Any program in need of a proven quarterback for a year while it develops others on the roster surely would welcome Wilson much the same way Ole Miss did Masoli last season. A dozen programs are rumored to have contacted him, and Wilson has indicated he wants to play in a Big Six conference outside of the ACC.
Some of the teams that could use Wilson would be Wisconsin, Washington, Texas, California and Missouri. Yet, the popular opinion seems to be that he'll most likely surface in the SEC, which could be good news for Auburn.
But if I were setting the odds, I might make South Carolina the favorite in the Wilson sweepstakes. South Carolina would seem to make the most sense because of proximity and opportunity.
The Gamecocks cannot rely on Stephen Garcia and may not be ready to turn to Connor Shaw. Wilson - who is from Richmond, Va. - could work with coach Steve Spurrier, play behind an experienced offensive line, throw to Alshon Jeffery and hand off to tailback Marcus Lattimore on a team that would be favored to win the SEC East.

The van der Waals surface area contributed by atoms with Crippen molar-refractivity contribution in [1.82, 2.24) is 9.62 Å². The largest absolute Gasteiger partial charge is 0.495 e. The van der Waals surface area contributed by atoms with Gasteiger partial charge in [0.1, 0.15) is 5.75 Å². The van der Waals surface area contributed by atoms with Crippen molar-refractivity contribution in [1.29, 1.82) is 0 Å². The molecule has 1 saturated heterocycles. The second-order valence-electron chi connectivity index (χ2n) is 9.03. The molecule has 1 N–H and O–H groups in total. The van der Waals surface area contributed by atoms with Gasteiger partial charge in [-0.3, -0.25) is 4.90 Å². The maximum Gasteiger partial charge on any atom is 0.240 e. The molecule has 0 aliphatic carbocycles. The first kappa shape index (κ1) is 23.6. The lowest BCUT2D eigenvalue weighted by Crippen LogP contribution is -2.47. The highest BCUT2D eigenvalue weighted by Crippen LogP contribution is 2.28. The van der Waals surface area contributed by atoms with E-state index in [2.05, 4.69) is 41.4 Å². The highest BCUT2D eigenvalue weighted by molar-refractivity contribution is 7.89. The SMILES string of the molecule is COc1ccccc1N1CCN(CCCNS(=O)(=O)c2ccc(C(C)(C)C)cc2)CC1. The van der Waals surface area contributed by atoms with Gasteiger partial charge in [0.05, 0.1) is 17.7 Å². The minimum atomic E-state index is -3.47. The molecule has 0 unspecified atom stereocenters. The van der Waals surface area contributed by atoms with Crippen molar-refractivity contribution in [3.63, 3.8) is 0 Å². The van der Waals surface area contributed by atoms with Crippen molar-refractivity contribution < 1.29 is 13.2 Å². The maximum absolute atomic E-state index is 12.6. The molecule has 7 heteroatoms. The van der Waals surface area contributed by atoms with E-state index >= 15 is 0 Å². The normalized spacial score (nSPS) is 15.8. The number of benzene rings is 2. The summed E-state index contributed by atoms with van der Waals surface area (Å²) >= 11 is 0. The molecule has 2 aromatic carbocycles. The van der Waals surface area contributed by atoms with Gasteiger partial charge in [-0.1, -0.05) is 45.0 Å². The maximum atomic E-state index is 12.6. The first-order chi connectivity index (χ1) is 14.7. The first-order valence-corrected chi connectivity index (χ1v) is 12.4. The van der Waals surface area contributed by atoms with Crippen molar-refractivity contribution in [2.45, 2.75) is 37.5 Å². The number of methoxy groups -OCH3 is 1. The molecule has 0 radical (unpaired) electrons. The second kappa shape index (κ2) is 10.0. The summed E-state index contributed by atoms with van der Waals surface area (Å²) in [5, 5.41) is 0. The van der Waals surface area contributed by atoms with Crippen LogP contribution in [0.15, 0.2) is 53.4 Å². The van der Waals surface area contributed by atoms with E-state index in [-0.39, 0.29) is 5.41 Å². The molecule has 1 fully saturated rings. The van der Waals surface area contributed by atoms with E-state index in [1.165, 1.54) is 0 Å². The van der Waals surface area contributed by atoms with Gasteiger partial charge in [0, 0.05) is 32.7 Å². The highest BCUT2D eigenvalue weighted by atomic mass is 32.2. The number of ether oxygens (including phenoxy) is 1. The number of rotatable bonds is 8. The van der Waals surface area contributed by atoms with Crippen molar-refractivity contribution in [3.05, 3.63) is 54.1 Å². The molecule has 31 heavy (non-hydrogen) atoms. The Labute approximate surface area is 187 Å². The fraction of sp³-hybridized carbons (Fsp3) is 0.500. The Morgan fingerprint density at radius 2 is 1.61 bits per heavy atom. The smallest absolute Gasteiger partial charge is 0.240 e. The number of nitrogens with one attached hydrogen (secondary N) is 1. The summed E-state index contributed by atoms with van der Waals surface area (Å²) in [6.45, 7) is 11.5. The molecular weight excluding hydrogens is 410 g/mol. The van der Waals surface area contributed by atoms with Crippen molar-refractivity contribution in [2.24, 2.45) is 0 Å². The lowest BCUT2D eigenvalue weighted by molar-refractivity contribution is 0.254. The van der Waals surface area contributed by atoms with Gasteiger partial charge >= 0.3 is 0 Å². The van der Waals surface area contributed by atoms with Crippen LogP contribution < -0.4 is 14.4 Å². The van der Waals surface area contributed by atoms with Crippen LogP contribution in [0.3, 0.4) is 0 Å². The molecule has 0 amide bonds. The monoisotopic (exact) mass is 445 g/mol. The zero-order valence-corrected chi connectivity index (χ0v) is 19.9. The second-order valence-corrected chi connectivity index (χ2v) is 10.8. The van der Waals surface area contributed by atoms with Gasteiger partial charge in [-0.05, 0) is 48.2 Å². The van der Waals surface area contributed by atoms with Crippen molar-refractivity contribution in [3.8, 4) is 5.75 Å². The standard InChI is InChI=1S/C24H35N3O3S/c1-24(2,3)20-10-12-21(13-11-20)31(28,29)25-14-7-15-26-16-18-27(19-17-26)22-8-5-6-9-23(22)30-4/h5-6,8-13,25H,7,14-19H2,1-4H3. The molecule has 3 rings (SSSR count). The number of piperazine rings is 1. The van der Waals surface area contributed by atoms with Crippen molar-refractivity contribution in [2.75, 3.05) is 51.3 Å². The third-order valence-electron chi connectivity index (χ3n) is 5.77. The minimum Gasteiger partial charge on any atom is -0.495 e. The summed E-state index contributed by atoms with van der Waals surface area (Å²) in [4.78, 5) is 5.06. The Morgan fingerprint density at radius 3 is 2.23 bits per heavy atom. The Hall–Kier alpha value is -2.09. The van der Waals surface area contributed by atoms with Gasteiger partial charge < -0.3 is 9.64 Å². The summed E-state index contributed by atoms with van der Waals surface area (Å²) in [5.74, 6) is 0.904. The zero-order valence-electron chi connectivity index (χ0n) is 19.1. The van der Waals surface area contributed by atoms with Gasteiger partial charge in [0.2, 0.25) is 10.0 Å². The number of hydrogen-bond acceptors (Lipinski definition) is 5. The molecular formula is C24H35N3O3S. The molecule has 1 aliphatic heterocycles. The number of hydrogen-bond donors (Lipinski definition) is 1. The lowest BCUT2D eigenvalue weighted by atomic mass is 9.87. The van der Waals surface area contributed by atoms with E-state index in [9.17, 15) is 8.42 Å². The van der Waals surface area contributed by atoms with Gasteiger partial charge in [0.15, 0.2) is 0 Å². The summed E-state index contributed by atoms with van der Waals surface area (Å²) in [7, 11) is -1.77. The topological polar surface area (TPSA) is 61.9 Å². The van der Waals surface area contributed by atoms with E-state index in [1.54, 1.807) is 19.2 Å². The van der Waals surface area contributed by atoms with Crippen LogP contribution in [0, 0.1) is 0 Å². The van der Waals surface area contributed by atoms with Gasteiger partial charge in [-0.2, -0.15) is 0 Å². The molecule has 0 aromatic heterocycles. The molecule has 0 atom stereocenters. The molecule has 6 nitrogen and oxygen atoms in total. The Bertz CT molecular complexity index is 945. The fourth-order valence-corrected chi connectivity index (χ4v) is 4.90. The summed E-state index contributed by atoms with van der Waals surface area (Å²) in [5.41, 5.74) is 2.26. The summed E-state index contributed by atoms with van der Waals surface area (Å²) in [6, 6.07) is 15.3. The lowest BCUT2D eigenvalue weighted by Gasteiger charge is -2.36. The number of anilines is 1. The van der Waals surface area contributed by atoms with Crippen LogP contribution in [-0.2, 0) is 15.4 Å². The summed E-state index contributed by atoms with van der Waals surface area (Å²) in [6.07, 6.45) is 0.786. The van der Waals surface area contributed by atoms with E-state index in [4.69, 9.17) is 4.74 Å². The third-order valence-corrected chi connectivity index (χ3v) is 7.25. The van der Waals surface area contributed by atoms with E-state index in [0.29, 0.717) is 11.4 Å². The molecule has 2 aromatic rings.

Dealing with the Devils
After seeing what Arizona State's offense did against its tough defense in the spring game, I feel that the Sun Devils have a real good chance to take the Pac-12 South. Can the Devils be dominant this season?
The torn ACLs suffered by two projected starters - cornerback Omar Bolden and wide receiver T.J. Simpson - in spring drills have dampened my enthusiasm a bit, but Arizona State remains my pick to win the Pac-12 South.
The Sun Devils are getting better and they weren't bad last season. Yes, they finished 6-6, but issues on extra points cost them in a 20-19 loss to Wisconsin and a 34-33 loss to USC. The Sun Devils also fell to Stanford by four points. Obviously, they were close to having a solid season.